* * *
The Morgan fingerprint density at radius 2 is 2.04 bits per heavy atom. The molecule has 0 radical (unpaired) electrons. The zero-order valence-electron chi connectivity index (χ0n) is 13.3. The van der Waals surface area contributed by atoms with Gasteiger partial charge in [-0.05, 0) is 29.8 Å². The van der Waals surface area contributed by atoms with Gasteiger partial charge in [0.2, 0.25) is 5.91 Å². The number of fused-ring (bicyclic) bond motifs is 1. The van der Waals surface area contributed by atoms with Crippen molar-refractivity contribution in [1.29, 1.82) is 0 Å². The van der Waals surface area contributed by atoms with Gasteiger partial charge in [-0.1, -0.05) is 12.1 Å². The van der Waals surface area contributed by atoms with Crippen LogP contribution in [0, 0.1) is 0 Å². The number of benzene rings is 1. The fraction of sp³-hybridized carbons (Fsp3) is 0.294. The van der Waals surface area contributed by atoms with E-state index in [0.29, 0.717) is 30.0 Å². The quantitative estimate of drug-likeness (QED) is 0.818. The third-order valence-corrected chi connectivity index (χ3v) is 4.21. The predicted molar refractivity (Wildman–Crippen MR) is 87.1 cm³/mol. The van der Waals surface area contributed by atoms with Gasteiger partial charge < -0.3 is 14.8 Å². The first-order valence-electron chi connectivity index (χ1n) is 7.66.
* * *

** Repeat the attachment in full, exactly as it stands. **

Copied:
The Morgan fingerprint density at radius 2 is 2.04 bits per heavy atom. The molecule has 0 radical (unpaired) electrons. The zero-order valence-electron chi connectivity index (χ0n) is 13.3. The van der Waals surface area contributed by atoms with Gasteiger partial charge in [-0.05, 0) is 29.8 Å². The van der Waals surface area contributed by atoms with Gasteiger partial charge in [0.2, 0.25) is 5.91 Å². The number of fused-ring (bicyclic) bond motifs is 1. The van der Waals surface area contributed by atoms with Crippen molar-refractivity contribution in [1.29, 1.82) is 0 Å². The van der Waals surface area contributed by atoms with Gasteiger partial charge in [-0.1, -0.05) is 12.1 Å². The van der Waals surface area contributed by atoms with Crippen LogP contribution in [0, 0.1) is 0 Å². The number of benzene rings is 1. The fraction of sp³-hybridized carbons (Fsp3) is 0.294. The van der Waals surface area contributed by atoms with E-state index in [0.29, 0.717) is 30.0 Å². The quantitative estimate of drug-likeness (QED) is 0.818. The third-order valence-corrected chi connectivity index (χ3v) is 4.21. The predicted molar refractivity (Wildman–Crippen MR) is 87.1 cm³/mol. The van der Waals surface area contributed by atoms with Gasteiger partial charge < -0.3 is 14.8 Å². The first-order valence-electron chi connectivity index (χ1n) is 7.66.